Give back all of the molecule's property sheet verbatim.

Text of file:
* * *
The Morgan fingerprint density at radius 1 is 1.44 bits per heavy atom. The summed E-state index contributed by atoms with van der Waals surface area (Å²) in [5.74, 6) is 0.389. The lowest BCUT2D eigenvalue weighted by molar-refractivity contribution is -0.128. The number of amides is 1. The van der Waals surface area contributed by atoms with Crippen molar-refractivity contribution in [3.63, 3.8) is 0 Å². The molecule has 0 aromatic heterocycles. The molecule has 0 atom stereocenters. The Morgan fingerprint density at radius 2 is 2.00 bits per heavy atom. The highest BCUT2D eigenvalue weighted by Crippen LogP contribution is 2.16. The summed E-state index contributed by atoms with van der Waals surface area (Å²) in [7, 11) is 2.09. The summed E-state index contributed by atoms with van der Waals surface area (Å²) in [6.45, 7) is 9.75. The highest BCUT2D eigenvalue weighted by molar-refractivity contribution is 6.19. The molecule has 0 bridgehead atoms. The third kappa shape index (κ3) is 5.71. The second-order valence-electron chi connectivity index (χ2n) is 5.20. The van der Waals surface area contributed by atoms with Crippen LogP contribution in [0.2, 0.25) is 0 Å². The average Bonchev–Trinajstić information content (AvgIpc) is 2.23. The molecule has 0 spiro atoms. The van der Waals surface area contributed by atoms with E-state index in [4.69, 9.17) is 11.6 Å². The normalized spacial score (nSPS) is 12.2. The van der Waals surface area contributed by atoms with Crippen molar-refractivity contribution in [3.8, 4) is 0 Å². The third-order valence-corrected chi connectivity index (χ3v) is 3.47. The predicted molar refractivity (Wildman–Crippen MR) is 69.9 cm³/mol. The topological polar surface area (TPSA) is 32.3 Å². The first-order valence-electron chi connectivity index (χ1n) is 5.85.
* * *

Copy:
The Morgan fingerprint density at radius 1 is 1.44 bits per heavy atom. The summed E-state index contributed by atoms with van der Waals surface area (Å²) in [5.74, 6) is 0.389. The lowest BCUT2D eigenvalue weighted by molar-refractivity contribution is -0.128. The number of amides is 1. The van der Waals surface area contributed by atoms with Crippen molar-refractivity contribution in [3.63, 3.8) is 0 Å². The molecule has 0 aromatic heterocycles. The molecule has 0 atom stereocenters. The Morgan fingerprint density at radius 2 is 2.00 bits per heavy atom. The highest BCUT2D eigenvalue weighted by Crippen LogP contribution is 2.16. The summed E-state index contributed by atoms with van der Waals surface area (Å²) in [7, 11) is 2.09. The summed E-state index contributed by atoms with van der Waals surface area (Å²) in [6.45, 7) is 9.75. The highest BCUT2D eigenvalue weighted by molar-refractivity contribution is 6.19. The molecule has 0 bridgehead atoms. The third kappa shape index (κ3) is 5.71. The second-order valence-electron chi connectivity index (χ2n) is 5.20. The van der Waals surface area contributed by atoms with Crippen LogP contribution in [0.2, 0.25) is 0 Å². The average Bonchev–Trinajstić information content (AvgIpc) is 2.23. The molecule has 0 spiro atoms. The van der Waals surface area contributed by atoms with E-state index in [4.69, 9.17) is 11.6 Å². The normalized spacial score (nSPS) is 12.2. The van der Waals surface area contributed by atoms with Crippen molar-refractivity contribution in [3.8, 4) is 0 Å². The third-order valence-corrected chi connectivity index (χ3v) is 3.47. The predicted molar refractivity (Wildman–Crippen MR) is 69.9 cm³/mol. The topological polar surface area (TPSA) is 32.3 Å². The first-order valence-electron chi connectivity index (χ1n) is 5.85.